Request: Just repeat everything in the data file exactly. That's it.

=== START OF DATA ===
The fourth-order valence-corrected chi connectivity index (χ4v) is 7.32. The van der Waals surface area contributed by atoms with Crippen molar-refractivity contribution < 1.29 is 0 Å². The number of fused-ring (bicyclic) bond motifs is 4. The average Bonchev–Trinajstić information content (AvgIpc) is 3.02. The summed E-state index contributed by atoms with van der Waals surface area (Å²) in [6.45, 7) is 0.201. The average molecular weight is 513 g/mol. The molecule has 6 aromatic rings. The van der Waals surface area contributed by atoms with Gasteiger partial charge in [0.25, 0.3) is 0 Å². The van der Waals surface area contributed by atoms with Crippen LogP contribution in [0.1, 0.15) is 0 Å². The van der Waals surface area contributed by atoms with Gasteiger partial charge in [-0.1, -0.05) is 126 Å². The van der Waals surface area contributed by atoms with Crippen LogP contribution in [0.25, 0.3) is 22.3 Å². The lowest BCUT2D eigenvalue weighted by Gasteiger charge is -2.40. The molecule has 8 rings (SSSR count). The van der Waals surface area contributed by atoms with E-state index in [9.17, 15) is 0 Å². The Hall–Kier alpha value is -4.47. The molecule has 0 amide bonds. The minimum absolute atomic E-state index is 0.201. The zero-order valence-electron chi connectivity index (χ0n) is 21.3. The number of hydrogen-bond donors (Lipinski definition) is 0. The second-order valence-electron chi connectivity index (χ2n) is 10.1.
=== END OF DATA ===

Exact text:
The fourth-order valence-corrected chi connectivity index (χ4v) is 7.32. The van der Waals surface area contributed by atoms with Crippen molar-refractivity contribution < 1.29 is 0 Å². The number of fused-ring (bicyclic) bond motifs is 4. The average Bonchev–Trinajstić information content (AvgIpc) is 3.02. The summed E-state index contributed by atoms with van der Waals surface area (Å²) in [6.45, 7) is 0.201. The average molecular weight is 513 g/mol. The molecule has 6 aromatic rings. The van der Waals surface area contributed by atoms with Gasteiger partial charge in [0.25, 0.3) is 0 Å². The van der Waals surface area contributed by atoms with Crippen LogP contribution in [0.1, 0.15) is 0 Å². The van der Waals surface area contributed by atoms with Gasteiger partial charge in [-0.1, -0.05) is 126 Å². The van der Waals surface area contributed by atoms with Crippen LogP contribution in [0.25, 0.3) is 22.3 Å². The lowest BCUT2D eigenvalue weighted by Gasteiger charge is -2.40. The molecule has 8 rings (SSSR count). The van der Waals surface area contributed by atoms with E-state index in [9.17, 15) is 0 Å². The Hall–Kier alpha value is -4.47. The molecule has 0 amide bonds. The minimum absolute atomic E-state index is 0.201. The zero-order valence-electron chi connectivity index (χ0n) is 21.3. The number of hydrogen-bond donors (Lipinski definition) is 0. The second-order valence-electron chi connectivity index (χ2n) is 10.1.